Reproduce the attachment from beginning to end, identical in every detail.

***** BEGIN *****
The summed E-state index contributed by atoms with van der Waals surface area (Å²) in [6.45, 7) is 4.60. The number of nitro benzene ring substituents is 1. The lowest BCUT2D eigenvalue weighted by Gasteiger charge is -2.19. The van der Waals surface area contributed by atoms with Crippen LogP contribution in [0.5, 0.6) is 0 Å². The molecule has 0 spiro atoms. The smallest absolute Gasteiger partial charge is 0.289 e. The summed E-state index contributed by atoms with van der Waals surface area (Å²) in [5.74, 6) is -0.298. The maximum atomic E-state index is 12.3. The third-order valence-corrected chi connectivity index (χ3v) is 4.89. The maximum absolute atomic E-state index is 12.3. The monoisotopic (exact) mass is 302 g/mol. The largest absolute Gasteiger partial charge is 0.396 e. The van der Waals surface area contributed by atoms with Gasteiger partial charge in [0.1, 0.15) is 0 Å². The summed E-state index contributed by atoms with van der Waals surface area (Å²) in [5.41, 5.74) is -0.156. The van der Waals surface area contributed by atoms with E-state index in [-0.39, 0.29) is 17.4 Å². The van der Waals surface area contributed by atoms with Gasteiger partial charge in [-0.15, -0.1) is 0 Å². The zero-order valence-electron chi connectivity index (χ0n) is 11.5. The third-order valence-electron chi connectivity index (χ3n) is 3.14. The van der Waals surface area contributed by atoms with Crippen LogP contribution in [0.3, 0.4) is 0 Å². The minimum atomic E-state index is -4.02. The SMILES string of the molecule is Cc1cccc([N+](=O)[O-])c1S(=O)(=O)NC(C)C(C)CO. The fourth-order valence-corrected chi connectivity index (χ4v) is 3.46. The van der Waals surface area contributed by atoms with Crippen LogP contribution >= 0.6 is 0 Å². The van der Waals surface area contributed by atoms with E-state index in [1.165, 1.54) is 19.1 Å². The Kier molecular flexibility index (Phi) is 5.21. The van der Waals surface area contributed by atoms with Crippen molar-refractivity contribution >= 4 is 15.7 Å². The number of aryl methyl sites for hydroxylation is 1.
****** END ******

The summed E-state index contributed by atoms with van der Waals surface area (Å²) in [6.45, 7) is 4.60. The number of nitro benzene ring substituents is 1. The lowest BCUT2D eigenvalue weighted by Gasteiger charge is -2.19. The van der Waals surface area contributed by atoms with Crippen LogP contribution in [0.5, 0.6) is 0 Å². The molecule has 0 spiro atoms. The smallest absolute Gasteiger partial charge is 0.289 e. The summed E-state index contributed by atoms with van der Waals surface area (Å²) in [5.74, 6) is -0.298. The maximum atomic E-state index is 12.3. The third-order valence-corrected chi connectivity index (χ3v) is 4.89. The maximum absolute atomic E-state index is 12.3. The monoisotopic (exact) mass is 302 g/mol. The largest absolute Gasteiger partial charge is 0.396 e. The van der Waals surface area contributed by atoms with Gasteiger partial charge in [0.1, 0.15) is 0 Å². The summed E-state index contributed by atoms with van der Waals surface area (Å²) in [5.41, 5.74) is -0.156. The van der Waals surface area contributed by atoms with E-state index in [-0.39, 0.29) is 17.4 Å². The van der Waals surface area contributed by atoms with Gasteiger partial charge in [-0.15, -0.1) is 0 Å². The zero-order valence-electron chi connectivity index (χ0n) is 11.5. The third-order valence-electron chi connectivity index (χ3n) is 3.14. The van der Waals surface area contributed by atoms with Crippen LogP contribution in [0.3, 0.4) is 0 Å². The minimum atomic E-state index is -4.02. The SMILES string of the molecule is Cc1cccc([N+](=O)[O-])c1S(=O)(=O)NC(C)C(C)CO. The fourth-order valence-corrected chi connectivity index (χ4v) is 3.46. The van der Waals surface area contributed by atoms with Crippen LogP contribution >= 0.6 is 0 Å². The van der Waals surface area contributed by atoms with E-state index in [1.165, 1.54) is 19.1 Å². The Kier molecular flexibility index (Phi) is 5.21. The van der Waals surface area contributed by atoms with Crippen molar-refractivity contribution >= 4 is 15.7 Å². The number of aryl methyl sites for hydroxylation is 1.